Cycling News

Eurofiles: Broad Street Breakaway dives into Christmas Cross

Eurofiles: Broad Street Breakaway dives into Christmas Cross

Anyone who has ever taken on, or watched a cyclocross race, has probably wondered what it would be like to race Belgium’s infamous Christmas period races. A little over a week, jam packed with raced nearly every other day. The biggest stars in the sport, the worst weather, and huge crowds of so many Dutch and Belgian fan’s all on vacation. This year, one small Victoria, B.C. team is taking Christmas period racing on, all on its own.

Broad Street Breakaway is a new team based on Vancouver Island. While the specific program is only in its first year, its developed out of Broad Street Cycles years of experience supporting local teams and, then, the Instafund La Prima women’s road team. After years of hearing the perpetual conversation about how there is little support in Canada about the lack of support for racers, Broad Street Breakaway formed to start building a space for local riders.

“We saw a gap in our local community between junior and elites that is hard to fill,” says Fabian Merino, one of the driving forces behind the team and a racer himself. “We wanted to provide the support needed to have a home for development so riders can keep growing after leaving the junior rankings.”

“I feel we had an ideal combination of experience between Renny, Fabian and I to launch such an endeavor,” adds Andrew Flowers, team mechanic and one of the driving forces behind the program. “Combining these made sense. Running our own team lets us focus on the needs of our racers best.”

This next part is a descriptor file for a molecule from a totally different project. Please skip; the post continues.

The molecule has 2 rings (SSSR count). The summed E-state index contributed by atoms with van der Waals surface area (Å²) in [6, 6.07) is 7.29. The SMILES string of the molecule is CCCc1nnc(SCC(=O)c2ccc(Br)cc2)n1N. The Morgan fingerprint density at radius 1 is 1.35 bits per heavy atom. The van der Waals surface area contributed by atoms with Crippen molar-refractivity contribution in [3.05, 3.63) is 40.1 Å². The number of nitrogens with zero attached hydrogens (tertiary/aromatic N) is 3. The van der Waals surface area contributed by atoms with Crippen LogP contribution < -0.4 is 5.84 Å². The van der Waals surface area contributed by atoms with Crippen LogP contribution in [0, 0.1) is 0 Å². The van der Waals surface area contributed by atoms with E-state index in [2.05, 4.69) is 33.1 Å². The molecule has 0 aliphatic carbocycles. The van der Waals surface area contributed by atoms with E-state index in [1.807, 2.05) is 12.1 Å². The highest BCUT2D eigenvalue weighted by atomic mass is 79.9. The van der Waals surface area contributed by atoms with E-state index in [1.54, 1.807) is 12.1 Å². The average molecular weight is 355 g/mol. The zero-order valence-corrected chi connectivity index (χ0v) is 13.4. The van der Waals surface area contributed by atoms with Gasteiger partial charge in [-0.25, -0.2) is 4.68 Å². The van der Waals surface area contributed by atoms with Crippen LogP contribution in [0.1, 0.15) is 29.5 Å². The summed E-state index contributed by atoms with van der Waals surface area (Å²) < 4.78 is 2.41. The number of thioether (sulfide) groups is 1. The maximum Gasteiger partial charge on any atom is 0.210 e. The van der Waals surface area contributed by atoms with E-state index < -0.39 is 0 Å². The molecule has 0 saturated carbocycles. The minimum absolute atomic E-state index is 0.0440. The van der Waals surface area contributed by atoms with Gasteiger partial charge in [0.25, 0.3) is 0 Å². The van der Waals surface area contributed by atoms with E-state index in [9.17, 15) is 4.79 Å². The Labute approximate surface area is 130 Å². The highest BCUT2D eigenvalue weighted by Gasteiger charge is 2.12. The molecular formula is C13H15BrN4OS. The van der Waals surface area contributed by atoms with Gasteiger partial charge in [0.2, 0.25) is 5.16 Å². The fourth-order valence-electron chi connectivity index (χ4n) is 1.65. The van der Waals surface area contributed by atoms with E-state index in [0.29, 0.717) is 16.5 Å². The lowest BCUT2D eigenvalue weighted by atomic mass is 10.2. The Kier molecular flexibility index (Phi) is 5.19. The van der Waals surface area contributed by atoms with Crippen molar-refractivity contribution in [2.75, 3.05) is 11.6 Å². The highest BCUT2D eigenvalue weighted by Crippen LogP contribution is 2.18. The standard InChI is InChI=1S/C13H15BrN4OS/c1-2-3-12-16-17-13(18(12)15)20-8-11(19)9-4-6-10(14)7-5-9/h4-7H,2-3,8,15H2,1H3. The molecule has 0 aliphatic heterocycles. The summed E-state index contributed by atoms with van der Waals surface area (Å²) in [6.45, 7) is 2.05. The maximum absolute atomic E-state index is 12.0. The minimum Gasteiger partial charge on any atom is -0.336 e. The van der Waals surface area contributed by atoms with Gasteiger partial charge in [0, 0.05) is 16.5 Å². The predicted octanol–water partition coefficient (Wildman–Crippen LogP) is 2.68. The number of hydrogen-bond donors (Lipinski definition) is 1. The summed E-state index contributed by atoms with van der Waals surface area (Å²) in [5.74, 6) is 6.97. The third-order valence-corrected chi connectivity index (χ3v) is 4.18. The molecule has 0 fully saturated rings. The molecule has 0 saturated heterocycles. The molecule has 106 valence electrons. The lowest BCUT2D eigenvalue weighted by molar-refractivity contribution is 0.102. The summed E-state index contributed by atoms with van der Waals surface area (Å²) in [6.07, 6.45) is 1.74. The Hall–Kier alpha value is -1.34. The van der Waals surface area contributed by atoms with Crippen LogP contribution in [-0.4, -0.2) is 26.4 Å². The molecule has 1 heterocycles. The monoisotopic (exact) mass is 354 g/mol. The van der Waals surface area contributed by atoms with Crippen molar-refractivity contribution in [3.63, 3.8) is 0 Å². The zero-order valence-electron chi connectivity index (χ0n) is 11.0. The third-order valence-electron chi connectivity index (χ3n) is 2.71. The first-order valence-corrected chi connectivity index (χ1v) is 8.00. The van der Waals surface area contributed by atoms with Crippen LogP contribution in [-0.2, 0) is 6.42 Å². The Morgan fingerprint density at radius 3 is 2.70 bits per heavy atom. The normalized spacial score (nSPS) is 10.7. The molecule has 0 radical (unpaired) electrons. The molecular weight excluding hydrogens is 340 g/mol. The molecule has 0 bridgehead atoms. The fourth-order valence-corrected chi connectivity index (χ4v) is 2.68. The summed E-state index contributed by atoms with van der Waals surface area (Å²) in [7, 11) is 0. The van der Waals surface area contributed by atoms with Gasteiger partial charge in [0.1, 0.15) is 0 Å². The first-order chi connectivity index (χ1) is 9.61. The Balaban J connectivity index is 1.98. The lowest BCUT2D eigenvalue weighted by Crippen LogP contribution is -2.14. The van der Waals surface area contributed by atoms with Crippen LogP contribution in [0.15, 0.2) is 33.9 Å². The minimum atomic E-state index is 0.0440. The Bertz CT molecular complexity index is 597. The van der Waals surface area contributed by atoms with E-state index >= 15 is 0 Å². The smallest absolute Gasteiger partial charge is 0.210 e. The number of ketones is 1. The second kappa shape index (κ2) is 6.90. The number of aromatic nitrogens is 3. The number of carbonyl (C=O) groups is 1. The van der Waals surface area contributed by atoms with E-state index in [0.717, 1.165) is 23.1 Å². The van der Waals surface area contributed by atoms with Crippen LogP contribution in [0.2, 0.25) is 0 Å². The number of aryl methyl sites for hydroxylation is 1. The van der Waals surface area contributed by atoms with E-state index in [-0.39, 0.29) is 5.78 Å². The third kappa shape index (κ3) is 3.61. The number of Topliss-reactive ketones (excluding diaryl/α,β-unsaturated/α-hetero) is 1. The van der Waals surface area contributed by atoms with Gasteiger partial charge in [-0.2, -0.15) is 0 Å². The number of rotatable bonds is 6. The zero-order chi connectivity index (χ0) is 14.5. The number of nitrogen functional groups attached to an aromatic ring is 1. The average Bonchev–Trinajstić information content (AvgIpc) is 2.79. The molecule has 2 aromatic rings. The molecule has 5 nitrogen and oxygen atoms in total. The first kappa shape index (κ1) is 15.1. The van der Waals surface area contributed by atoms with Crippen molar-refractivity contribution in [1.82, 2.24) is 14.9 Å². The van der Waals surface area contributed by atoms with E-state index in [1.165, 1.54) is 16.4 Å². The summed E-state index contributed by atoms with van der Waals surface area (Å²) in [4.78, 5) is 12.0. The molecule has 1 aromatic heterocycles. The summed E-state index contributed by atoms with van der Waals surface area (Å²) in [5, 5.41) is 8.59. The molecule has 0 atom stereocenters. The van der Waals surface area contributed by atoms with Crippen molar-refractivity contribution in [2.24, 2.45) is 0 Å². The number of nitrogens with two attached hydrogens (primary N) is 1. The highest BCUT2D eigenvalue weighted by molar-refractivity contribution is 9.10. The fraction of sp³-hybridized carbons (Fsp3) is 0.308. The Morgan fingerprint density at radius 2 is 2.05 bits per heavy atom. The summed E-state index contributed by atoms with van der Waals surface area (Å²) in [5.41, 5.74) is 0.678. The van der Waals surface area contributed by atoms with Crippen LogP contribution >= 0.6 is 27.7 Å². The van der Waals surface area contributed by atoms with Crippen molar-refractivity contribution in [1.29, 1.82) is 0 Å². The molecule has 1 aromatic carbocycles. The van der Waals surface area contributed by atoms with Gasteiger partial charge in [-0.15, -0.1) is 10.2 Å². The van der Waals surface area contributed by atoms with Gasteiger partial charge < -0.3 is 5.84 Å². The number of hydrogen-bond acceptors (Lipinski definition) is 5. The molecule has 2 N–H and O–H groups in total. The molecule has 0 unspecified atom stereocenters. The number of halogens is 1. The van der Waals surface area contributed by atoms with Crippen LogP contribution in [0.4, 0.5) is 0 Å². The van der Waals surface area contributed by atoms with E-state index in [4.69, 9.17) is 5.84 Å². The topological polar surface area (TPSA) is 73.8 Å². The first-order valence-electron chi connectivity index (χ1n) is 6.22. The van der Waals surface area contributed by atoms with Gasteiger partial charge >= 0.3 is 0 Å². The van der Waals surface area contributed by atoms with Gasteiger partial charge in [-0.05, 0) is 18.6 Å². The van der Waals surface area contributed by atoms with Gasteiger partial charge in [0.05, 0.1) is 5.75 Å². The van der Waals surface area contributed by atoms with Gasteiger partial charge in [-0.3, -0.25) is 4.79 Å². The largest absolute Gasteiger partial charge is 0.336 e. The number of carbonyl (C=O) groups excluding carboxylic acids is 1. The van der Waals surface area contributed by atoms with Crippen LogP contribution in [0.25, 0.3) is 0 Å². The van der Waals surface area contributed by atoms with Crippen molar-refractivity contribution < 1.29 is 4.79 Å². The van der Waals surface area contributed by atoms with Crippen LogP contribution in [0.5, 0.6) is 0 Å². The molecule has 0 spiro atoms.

Kimberly Chen heads into the pits at Pan Ams. Photo: Fabian Merino

Broad Street Breakaway: Structure is the support

The Breakaway structure is just in its first year and, as you might expect, the main benefit to racers isn’t financial. Instead, the focus is on leveling the playing field with pro racers in other ways.    

“Having the mechanical support for every rider has been a game changer,” says Merino, with quick agreement from team rider Liam Sargent. “As a rider, it was so good to have my equipment looked at before, during and after a race.”

“A significant portion of the support we can offer is organizational,” Flowers adds. “Previously, we may provide a kit and a bike, but once the athlete got to the event they were on their own. In contrast, I have been at most of the races the team has done this season. We can fix problems as they have arise, rather than needing the athlete to seek outside support. We can be rebuilding bicycles overnight,…

Click Here to Read the Full Original Article at Canadian Cycling Magazine…